Moderate to heavy turbulence rocks the plane as it overflies the Gulf states and passes through the upper trough and convection.


CHASE MAP FOR CHASE EXPEDITION 2017

This is a chase map for the main chase "expedition" for 2017. This is currently in progress / under construction and will be updated soon. The trip started by driving out from Florida on April 17, 2017 and the first actual chase day being in SE Nebraska on April 19th. The chase track (including driving to and from the central USA) is in blue. No target areas are shown on this map due to the lengthy nature of this chase trip (refer to the chronology below for those details). Storm intercepts denoted by the red "X's".


CHASE TRIP CHRONOLOGY FOR CHASE EXPEDITION 2017

This is the main storm chasing "expedition" for spring of 2017. This is currently IN PROGRESS until further notice (potentially through June 2017), so be sure to check back. The trip started by preparing my personal chase vehicle, a 2016 Jeep Wrangler, and driving out of south Florida on April 17, 2017. Going up I-95, then the FL Turnpike to I-75 (through Orlando), and spending the night in Gainesville, Florida. On April 18, I continued up I-75 through Atlanta to I-24, taking that to I-57 and I-64, eventually spending the night on the NW side of Saint Louis, Missouri. This was anticipating the first chase and target area near SE Nebraska / NW Missouri / SW Iowa on the 19th. Since this is going to be a rather lengthy chase log, some details will be summarized and any radar or SPC graphics pertaining to an important chase will be in the gallery sections.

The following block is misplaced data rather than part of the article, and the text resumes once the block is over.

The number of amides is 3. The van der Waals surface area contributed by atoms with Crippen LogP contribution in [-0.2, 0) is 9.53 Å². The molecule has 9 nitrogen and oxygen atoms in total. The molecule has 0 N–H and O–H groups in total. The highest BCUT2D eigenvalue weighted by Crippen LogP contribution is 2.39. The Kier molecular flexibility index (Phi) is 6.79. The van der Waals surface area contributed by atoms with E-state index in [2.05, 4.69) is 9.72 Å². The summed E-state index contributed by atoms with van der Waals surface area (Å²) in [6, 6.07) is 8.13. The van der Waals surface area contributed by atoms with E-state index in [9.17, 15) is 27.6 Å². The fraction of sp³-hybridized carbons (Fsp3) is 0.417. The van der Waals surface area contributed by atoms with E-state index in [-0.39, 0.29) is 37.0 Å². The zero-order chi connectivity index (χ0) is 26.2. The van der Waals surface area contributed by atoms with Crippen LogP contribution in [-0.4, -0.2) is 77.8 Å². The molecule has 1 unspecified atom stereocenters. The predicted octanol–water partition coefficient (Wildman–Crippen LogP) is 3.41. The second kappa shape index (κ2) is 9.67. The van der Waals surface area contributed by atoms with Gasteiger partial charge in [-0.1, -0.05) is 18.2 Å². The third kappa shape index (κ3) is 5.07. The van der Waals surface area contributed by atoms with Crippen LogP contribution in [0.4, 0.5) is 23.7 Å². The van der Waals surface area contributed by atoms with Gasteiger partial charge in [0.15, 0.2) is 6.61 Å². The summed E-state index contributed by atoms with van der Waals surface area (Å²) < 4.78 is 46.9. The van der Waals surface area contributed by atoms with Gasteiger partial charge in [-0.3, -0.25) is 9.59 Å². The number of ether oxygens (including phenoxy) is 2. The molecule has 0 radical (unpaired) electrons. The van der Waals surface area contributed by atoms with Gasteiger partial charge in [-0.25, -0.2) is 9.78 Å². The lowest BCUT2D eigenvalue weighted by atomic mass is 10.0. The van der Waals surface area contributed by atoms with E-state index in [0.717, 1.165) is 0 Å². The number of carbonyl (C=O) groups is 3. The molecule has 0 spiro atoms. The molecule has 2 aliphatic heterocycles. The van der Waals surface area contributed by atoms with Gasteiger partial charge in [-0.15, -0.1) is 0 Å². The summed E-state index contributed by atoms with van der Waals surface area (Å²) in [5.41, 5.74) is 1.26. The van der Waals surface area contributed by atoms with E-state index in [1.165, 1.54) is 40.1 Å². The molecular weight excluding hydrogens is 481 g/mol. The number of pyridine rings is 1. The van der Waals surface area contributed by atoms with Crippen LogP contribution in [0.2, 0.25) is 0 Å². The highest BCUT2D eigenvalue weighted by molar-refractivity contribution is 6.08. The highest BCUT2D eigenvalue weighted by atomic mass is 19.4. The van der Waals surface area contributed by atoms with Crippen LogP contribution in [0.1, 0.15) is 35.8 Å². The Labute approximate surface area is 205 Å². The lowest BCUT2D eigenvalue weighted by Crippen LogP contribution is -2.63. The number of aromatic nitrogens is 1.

April 19 was the first chase day of this chase expedition. After forecasting, it appeared the best place to be was anywhere from SW Iowa and into SE Nebraska with a triple point type low pressure setup and Pacific cold front. The storm prediction center (SPC) had this area in an enhanced-risk, with tornado probabilities of 10%, wind at 15%, and hail at 30% (and hatched for significant). I headed out of Saint Louis on I-70 to Kansas City, then north on I-29 to near highway 136 to go west into Nebraska. SPC had mesoscale discussion (MCD) 519 and tornado watch box 148 valid until 10 PM CDT by late afternoon. Storms, one producing a possible tornado, were intercepted SE of Lincoln, NE and west of highways 75 and 34 near Palmyra. Storms were followed eastward into SW Iowa and NW Missouri along Highway 2 and near 71. After wrapping up the chase, and with the possibility of storms farther south over the next couple of days, I decided to spend the night in Topeka, Kansas. I headed back west on Highway 136 to 75, then south into Topeka.